Tonight when I tucked my youngest daughter into her bed, I leaned over and pulled her into my arms and she inhaled deeply as she always does. It reminded me of an incident that happened several years ago. We were walking through the grocery store and I was standing trying to figure out the best price on something. She came up to me, grabbed my arm, breathed in and then announced in a loud voice, "You smell, Mom." Everyone in the aisle stopped and some shook their heads trying to stifle laughs.

I felt slightly embarrassed and wished I could bury my head in the ground. She seemed to be lost in thought for what seemed like forever before she continued. "You smell like flowers." Relief washed over me as I stopped wondering whether my fellow shoppers must be offended by my horrible odor and gave my little girl a hug.

It made me realize how powerful the right word choice is. She had it right the first time. But without her further description, I probably would have hurried home to take another shower. Every time I speak or write, I am reminded how important it is to pick the words that most clearly convey meaning or emotion. It is a great thing to be reminded of this every time I give her a hug.

Thursday, 24 April 2008

Fun Interview

Annette Lyon sent me some interview questions just for fun. Enjoy...

What was the first thing you wrote for yourself (ie, creatively, on your own)?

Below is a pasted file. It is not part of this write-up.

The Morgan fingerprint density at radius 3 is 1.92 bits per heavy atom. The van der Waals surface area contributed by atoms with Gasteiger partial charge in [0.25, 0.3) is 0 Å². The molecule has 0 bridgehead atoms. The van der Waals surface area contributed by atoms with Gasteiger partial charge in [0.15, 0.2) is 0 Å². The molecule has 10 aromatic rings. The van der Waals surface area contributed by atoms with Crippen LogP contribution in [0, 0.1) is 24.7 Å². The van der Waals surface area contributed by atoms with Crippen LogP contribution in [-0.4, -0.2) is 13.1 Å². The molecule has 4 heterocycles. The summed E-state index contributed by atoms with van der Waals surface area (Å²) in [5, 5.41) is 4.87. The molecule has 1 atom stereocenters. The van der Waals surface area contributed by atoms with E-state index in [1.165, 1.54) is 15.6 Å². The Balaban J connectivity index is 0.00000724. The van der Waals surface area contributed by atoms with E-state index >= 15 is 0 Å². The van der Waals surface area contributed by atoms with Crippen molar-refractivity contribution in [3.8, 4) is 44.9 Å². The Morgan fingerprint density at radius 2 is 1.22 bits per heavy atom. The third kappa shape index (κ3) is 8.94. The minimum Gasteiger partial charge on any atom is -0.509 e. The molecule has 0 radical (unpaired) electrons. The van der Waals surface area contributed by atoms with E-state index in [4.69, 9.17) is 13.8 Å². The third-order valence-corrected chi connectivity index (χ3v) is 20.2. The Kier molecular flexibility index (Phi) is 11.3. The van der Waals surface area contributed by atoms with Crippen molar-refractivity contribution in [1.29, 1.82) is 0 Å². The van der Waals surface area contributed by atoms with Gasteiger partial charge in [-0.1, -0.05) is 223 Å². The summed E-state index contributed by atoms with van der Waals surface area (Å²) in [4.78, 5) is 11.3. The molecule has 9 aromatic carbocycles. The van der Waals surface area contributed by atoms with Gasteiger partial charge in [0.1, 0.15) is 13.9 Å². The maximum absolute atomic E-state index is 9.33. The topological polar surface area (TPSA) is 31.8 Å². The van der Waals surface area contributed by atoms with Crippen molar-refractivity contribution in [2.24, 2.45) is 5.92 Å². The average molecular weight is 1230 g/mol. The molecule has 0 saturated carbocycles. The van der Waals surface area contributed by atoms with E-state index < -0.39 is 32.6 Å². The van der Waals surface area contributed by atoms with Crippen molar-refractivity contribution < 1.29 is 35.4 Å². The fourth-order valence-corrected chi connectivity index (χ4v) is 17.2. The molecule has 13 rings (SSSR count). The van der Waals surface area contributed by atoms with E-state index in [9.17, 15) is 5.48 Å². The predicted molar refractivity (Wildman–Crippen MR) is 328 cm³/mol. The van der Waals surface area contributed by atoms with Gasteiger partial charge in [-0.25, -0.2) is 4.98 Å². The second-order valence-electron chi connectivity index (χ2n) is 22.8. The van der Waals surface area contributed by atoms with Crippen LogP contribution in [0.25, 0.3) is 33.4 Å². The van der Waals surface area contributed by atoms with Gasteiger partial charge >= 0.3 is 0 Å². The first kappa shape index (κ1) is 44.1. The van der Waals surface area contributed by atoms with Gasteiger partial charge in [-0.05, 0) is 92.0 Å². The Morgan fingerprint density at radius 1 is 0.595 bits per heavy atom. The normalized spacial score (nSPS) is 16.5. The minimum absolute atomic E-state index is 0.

I don't specifically remember the first, but as a kid I used to write stories and poems all the time. One year (I think I was eight or nine), I gathered all the poems I had written and put them in a book. I illustrated them and sent the collection to my great-grandmother as a Christmas present. I'm told she treasured them for years because she also loved to write. I remember the lovely thank you card she sent me encouraging me to keep putting my ideas onto paper. That was when I first decided I would like to be a writer. I don't know where that book is now, although I think my mother may have kept it after my grandma passed away. I'll have to ask her to look for it. Those first poems would probably be good for a laugh.

If you could pick an actress to play you in a movie, who would it be?

This is a hard one. No one comes to mind except for Anne Hathaway. Even though I'm sure her real hair isn't like this, I loved the scene in Princess Diaries where the brush breaks in her hair. Mine looks like that in the morning although I haven't broken a brush yet.